As a keynote speaker, I’m often asked to give presentations that help Danish companies understand their American colleagues and vice-versa. One of the biggest cultural clashes between the two countries is the differing role of the boss. Here’s a look at the contrasts between Danish managers and American managers.
1. The motivator vs the consensus-seeker
American bosses see themselves as motivators, cheerleaders, energizing their team to get the best performance out of them. A great boss is inspiring and able to bring employees along on a journey that can boost their own careers. This is why Americans buy books and watch TV shows about charismatic business leaders – from Lee Iacocca to Donald Trump to Jay-Z to millennial “Girlboss” Sophia Amoruso. A boss is a star, and employees revolve around her like planets revolve around the sun.
There are few books about famous Danish bosses. Danes are, in general, suspicious of people who think too highly of themselves and make too much money.
And Danish bosses tend to be consensus-seekers who shy away from self-importance. Their idea is to hire good people and then let them work independently at their own initiative. A Danish boss preps her staff like the coach of a sports team, then steps back and lets them take the field.
To an American, a Danish boss may seem passive and directionless. To a Dane, a “charismatic” American boss may come across as flashy, flakey and a bit manipulative.
2. “Need to be in the loop” vs “Let me know if you need me.”
One of the top complaints I hear from Danish bosses working with Americans is the large number of “cc” emails they receive. “Why do they cc me on everything?” the Danes ask. “I don’t really need to know all this minor stuff.”
Some of those cc’s are no doubt cover-your-butt maneuvers (“I cc’d my boss about this, so if it all goes wrong it’s not my fault”) but the vast majority are because their previous American bosses really did want to know all this stuff.
American bosses are obsessed with staying “in the loop,” and feel the need to be on top of what’s going on in their teams at all times. This isn’t always because they love micro-managing: the fearsome U.S. legal machine requires they know everything about possible defects in their product, as well as any bias or harassment on their team.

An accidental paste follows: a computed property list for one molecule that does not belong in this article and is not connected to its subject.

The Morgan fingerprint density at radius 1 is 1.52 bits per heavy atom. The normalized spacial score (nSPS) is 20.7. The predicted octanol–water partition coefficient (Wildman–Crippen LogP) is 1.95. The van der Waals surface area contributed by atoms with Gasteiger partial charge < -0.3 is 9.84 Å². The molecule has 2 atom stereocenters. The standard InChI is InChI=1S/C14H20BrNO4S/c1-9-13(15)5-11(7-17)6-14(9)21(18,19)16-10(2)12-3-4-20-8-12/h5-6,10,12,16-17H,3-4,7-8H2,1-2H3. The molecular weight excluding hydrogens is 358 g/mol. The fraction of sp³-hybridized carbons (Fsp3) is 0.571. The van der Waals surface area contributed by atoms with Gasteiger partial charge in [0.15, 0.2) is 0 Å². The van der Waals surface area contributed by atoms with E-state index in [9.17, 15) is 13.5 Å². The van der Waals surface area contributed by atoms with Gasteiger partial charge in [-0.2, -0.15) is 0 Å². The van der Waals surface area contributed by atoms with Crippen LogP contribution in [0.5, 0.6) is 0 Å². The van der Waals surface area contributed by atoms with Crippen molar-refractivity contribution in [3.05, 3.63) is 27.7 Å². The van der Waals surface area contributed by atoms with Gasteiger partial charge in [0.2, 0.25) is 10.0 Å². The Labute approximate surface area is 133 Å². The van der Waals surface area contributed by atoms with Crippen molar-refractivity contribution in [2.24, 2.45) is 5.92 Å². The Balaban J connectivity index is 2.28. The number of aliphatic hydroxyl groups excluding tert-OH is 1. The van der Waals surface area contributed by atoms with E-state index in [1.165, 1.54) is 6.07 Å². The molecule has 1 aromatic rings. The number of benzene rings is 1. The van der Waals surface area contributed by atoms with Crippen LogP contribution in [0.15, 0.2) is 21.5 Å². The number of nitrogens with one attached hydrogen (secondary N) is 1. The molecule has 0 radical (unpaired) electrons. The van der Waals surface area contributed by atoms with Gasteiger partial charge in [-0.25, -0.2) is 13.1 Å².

By contrast, Danish bosses like their staff to work independently and get back to them when necessary. “If you don’t hear from me,” according to this approach, “then everything is fine.”
Unfortunately, this approach is often perceived by American employees as “You only call us when we’ve done something wrong.”
This is exacerbated by the fact that Danes are not great at making business small talk in the first place. In addition, many US-Danish collaborations involve Danish engineers with US marketing and sales teams, a personality mismatch on a very basic level. Sales types are generally outgoing, flamboyant, and chatty. Engineers of any nationality are not known for their entertaining party talk.
3. The celebrator of success vs the fault-finder
Since the 1980s, American schoolchildren have been flooded with efforts to improve their self-esteem: compliments, awards, prizes, trophies. Many of those children are now part of the workforce and expect their bosses to supply a constant stream of positive feedback and celebrations of success.
Danes, meanwhile, are frugal with compliments, which play havoc with their belief that everyone must be equal at all times. (They are, however, getting better at celebrating group success, usually with cake during working hours, or lots of alcohol afterward.)
Hit with an American boss’ enthusiasm and constant applause, Danish employees may feel patronized, like small children being encouraged to take their very first steps. (Good boy! Good girl!)
By contrast, Americans can be exasperated by Danish fault-finding. For generations, the top grade in Danish schools was the nearly unachievable 13, awarded only to a student who was able to use her superb intellect to point out the faults in her teacher’s arguments.
Although the system has recently been changed, many Danes still believe the ability to look at a project that is 98% correct and find the 2% that is wrong is the sign of an apt and gifted pupil.
For an American, it is the sign of a jerk.
4. “Put in the hours” booster vs respecter of family time